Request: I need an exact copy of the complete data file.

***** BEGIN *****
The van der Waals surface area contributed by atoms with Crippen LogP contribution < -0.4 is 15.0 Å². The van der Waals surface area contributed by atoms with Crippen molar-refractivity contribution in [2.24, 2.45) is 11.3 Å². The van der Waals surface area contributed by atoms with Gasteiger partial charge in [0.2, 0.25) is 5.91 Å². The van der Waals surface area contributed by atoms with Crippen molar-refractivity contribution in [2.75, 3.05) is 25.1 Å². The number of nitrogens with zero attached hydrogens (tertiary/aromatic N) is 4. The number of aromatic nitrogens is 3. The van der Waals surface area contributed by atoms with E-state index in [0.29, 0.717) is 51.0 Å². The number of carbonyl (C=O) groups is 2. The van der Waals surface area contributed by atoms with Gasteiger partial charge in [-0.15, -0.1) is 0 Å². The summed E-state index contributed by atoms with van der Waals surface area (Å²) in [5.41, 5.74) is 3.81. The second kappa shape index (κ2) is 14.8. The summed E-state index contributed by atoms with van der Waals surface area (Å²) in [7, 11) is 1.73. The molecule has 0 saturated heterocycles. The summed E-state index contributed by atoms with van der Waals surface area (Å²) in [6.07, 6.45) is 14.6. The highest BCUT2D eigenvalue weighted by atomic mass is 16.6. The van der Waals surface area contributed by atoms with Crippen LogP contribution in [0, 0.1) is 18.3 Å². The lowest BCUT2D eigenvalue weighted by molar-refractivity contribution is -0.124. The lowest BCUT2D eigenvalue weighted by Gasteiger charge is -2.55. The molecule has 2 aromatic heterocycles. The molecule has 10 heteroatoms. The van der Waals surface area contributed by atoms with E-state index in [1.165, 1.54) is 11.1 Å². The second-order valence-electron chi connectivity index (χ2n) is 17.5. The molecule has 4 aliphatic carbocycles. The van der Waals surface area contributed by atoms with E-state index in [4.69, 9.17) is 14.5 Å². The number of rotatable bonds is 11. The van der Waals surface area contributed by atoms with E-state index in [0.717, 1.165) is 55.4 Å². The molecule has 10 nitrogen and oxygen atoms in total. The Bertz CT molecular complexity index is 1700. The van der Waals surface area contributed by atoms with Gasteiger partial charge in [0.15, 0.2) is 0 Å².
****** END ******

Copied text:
The van der Waals surface area contributed by atoms with Crippen LogP contribution < -0.4 is 15.0 Å². The van der Waals surface area contributed by atoms with Crippen molar-refractivity contribution in [2.24, 2.45) is 11.3 Å². The van der Waals surface area contributed by atoms with Gasteiger partial charge in [0.2, 0.25) is 5.91 Å². The van der Waals surface area contributed by atoms with Crippen molar-refractivity contribution in [2.75, 3.05) is 25.1 Å². The number of nitrogens with zero attached hydrogens (tertiary/aromatic N) is 4. The number of aromatic nitrogens is 3. The van der Waals surface area contributed by atoms with E-state index in [0.29, 0.717) is 51.0 Å². The number of carbonyl (C=O) groups is 2. The van der Waals surface area contributed by atoms with Gasteiger partial charge in [-0.15, -0.1) is 0 Å². The summed E-state index contributed by atoms with van der Waals surface area (Å²) in [5.41, 5.74) is 3.81. The second kappa shape index (κ2) is 14.8. The summed E-state index contributed by atoms with van der Waals surface area (Å²) in [7, 11) is 1.73. The molecule has 0 saturated heterocycles. The summed E-state index contributed by atoms with van der Waals surface area (Å²) in [6.07, 6.45) is 14.6. The highest BCUT2D eigenvalue weighted by atomic mass is 16.6. The van der Waals surface area contributed by atoms with Crippen LogP contribution in [0, 0.1) is 18.3 Å². The lowest BCUT2D eigenvalue weighted by molar-refractivity contribution is -0.124. The lowest BCUT2D eigenvalue weighted by Gasteiger charge is -2.55. The molecule has 2 aromatic heterocycles. The molecule has 10 heteroatoms. The van der Waals surface area contributed by atoms with E-state index in [1.165, 1.54) is 11.1 Å². The second-order valence-electron chi connectivity index (χ2n) is 17.5. The molecule has 4 aliphatic carbocycles. The van der Waals surface area contributed by atoms with E-state index in [4.69, 9.17) is 14.5 Å². The number of rotatable bonds is 11. The van der Waals surface area contributed by atoms with E-state index in [0.717, 1.165) is 55.4 Å². The molecule has 10 nitrogen and oxygen atoms in total. The Bertz CT molecular complexity index is 1700. The van der Waals surface area contributed by atoms with Gasteiger partial charge in [0.15, 0.2) is 0 Å².